Increasingly, women make the majority of buying decisions in an ever-expanding range of sectors. In fact,  a whopping 80% of consumer goods  purchasing decisions are in the hands of women. 

Do you want and need more women to invest in your ideas, your products, or your services? 

If so, understand that:

  1. Women want to invest in causes and concerns that matter to them 
  2. Women prefer to communicate via real-life stories 
  3. Women will take risks, but only calculated risks 

Women want to invest in causes and concerns that matter to them 

In 2013, I interviewed 100 accomplished women around the world and asked them how they were investing their money. At least half told me they were spending some portion of their potential retirement funds on what matters to them now rather than investing in traditional longer-term asset classes. In fact, 25% said they were investing a sizeable portion of their wealth in a business that was directly related to their personal cause. In subsequent years, I conducted commissioned research on the same topic for various banks both in Canada and globally, and this finding was confirmed across the board. 

What are the main causes and concerns that matter to women? Ideas that will benefit society as a whole by promoting health, children’s welfare, gender equality, the environment, or other forms of social justice. Women want to act and do something about today’s issues.  

Women prefer to communicate via real-life stories 

From my interviews, nearly all women favor stories about people rather than charts and graphs. Women are more inclined to share real-life issues and situations with their close friends and the next generation: Family life is central. Women tend to talk about money matters in more grounded ways, with a view to how a financial situation or an investment is likely to affect their family and their lifestyle. 

Jessica Robinson is the Founder and Managing Director of Moxie Future, an inspirational and educational platform for women and investors: 

“I’ve been working in the financial services area of sustainable and responsible investing (SRI) for the last decade or so. Women seem to have a level of engagement and motivation that is about much more than just financial return. I know that women prefer to make decisions by conferring with one another, so peer-to-peer interaction is important.”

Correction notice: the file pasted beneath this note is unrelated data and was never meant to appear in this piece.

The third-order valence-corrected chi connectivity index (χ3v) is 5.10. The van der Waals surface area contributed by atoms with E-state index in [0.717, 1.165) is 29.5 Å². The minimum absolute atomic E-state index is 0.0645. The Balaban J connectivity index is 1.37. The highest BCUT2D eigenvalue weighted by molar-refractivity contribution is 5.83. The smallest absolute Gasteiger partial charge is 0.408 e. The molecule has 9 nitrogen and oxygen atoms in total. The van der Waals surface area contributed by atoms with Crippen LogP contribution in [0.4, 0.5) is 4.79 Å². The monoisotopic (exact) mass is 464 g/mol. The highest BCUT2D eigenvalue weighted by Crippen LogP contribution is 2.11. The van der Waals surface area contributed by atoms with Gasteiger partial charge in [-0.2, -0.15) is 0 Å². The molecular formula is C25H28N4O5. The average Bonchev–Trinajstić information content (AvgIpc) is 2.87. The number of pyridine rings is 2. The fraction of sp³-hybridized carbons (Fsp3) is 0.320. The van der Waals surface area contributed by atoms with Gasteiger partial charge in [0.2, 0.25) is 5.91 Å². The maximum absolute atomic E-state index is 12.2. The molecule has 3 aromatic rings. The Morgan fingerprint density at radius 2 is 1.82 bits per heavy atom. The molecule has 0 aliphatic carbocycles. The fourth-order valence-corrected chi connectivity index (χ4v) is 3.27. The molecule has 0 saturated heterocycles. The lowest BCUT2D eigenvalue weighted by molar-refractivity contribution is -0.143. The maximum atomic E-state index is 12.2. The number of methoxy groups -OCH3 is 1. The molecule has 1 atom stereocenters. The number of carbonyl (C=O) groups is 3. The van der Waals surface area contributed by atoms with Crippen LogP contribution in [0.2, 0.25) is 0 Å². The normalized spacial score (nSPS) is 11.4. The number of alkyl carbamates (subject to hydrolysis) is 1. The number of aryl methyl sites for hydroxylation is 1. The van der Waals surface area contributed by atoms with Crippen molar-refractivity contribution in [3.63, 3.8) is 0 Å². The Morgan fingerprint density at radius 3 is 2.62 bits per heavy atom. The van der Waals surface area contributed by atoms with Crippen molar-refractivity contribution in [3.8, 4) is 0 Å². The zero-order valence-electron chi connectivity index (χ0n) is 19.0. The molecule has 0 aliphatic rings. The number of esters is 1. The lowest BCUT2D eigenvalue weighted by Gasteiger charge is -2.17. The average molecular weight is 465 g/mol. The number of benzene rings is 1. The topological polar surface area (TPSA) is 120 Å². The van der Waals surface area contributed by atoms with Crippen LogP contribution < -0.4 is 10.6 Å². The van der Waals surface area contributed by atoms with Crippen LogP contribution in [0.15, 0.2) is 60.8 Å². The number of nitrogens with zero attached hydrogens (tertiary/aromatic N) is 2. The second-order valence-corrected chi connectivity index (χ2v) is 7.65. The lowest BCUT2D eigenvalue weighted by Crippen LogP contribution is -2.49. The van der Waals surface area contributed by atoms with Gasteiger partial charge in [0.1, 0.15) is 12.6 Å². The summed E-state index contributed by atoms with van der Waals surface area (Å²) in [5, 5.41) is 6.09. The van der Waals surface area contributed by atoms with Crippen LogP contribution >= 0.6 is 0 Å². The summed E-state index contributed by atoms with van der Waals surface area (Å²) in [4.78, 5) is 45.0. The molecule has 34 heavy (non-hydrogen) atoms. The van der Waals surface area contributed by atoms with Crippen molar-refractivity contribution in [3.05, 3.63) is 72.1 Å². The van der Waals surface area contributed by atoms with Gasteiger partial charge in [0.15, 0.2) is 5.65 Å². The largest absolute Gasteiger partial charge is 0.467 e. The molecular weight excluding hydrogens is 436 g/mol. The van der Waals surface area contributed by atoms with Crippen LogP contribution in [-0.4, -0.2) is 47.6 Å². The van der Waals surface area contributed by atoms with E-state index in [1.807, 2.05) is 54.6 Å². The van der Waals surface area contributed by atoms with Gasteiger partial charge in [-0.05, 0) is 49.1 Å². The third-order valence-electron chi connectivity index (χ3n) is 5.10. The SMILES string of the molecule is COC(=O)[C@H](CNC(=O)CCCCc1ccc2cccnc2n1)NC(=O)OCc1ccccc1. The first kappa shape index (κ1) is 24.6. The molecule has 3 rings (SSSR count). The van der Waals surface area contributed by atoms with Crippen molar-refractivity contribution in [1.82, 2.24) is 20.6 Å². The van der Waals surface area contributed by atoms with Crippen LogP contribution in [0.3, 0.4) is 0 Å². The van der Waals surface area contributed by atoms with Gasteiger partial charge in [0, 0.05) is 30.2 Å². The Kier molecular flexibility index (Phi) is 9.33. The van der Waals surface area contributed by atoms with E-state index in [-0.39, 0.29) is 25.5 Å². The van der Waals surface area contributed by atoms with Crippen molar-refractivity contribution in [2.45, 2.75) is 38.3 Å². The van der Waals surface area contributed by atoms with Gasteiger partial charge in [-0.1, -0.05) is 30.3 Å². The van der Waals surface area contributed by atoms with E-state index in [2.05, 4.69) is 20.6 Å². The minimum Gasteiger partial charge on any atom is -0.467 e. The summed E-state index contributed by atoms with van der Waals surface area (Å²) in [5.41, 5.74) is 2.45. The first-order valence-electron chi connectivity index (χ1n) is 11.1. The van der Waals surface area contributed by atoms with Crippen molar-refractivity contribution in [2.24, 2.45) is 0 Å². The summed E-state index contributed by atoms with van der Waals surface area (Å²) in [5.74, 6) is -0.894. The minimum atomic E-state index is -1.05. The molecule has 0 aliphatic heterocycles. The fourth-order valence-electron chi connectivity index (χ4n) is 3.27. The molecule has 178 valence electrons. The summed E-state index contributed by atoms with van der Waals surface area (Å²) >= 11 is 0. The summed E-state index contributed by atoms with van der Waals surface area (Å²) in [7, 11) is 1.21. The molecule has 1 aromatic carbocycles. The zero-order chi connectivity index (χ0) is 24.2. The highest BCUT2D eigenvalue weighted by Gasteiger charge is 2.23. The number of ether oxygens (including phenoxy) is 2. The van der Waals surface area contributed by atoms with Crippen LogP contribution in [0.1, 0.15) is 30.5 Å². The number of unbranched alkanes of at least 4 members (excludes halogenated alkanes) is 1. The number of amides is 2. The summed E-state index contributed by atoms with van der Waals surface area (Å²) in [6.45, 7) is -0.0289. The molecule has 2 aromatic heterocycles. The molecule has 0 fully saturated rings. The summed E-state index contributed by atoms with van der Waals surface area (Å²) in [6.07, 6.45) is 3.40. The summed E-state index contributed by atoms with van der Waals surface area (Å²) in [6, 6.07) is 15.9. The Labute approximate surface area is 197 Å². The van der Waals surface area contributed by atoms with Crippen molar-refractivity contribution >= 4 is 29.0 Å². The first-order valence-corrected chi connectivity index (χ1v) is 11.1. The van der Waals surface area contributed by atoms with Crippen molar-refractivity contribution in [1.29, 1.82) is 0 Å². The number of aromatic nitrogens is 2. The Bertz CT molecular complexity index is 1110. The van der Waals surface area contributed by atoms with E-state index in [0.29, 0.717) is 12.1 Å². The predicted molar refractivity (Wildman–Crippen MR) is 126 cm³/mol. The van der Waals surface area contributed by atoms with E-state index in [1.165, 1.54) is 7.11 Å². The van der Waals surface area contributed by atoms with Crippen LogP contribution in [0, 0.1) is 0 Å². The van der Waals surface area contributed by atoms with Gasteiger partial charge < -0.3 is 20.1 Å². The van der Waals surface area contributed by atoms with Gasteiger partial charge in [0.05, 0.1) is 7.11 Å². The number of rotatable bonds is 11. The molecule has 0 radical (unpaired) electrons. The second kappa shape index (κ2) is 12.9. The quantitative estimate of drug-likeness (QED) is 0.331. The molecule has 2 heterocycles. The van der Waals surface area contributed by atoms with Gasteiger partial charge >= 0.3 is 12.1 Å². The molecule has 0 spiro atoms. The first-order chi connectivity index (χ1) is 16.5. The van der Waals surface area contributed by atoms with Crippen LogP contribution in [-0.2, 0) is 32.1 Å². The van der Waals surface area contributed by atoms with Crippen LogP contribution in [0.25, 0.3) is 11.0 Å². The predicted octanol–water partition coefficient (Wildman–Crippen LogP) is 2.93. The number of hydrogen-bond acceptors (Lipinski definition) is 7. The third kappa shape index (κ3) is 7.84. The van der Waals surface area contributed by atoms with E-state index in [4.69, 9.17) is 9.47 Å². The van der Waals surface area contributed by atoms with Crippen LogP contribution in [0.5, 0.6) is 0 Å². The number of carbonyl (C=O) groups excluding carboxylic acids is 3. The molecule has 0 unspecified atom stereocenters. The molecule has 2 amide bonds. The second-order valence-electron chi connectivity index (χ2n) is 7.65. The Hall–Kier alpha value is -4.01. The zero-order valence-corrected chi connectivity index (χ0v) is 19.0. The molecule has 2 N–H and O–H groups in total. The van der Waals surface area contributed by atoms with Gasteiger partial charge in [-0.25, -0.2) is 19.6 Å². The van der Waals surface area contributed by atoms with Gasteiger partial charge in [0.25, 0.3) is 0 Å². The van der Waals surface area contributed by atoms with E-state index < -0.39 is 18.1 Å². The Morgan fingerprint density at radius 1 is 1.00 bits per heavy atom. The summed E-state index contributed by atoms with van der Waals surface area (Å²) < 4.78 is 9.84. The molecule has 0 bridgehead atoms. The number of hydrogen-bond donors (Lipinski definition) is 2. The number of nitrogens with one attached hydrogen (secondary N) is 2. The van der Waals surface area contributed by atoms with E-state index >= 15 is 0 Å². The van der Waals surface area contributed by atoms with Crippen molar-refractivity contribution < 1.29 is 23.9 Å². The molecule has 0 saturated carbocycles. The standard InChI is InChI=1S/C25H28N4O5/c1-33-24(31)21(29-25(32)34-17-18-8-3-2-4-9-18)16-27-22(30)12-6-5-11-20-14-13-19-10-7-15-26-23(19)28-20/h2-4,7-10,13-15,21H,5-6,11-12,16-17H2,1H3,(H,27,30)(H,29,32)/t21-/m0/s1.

Women take calculated risks 

In my 2019 Rich Thinking® Global Quantitative Survey I asked: “How would you best describe your tolerance for risk?” Fewer than one in 10 women said they were risk averse, while nearly three quarters said they were risk aware, not risk averse. And about 16% self-identified as risk takers and said they had no problem with risk at all. 

Whether it’s investing in a new venture or the stock market, as long as a woman is interested and an opportunity is aligned with her personal causes and concerns, she will be motivated to take a risk. She might take more time to make an investment decision, but that’s because she does her homework. Once she has delved into the details to her satisfaction, she will take calculated risks and invest. 

Today, we have a powerful combination of digital tools and motivated women with a high tolerance for risk. Whether they are driven by an opportunity in the market, self-actualization, or working for the greater good, women are taking risk and acting. Want to sell something to a woman? It will definitely pay to be a good storyteller! 

Barbara Stewart, CFA is one of the world’s leading researchers on women and finance, focusing on real life financial behaviours and providing global insights into how smart women think and communicate. Barbara is an advocate for women, for diversity, and for financial education. In addition to her Rich Thinking® research, Barbara uses her proprietary research skills to work as an Executive Interviewer on a project basis for global financial institutions seeking to gain a deeper understanding of their key stakeholders, both women and men. Barbara is a frequent interview guest on TV, radio and print, both financial and general interest. She is a contributor to the CFA Institute’s Enterprising Investor website. For more information about Barbara’s research, please see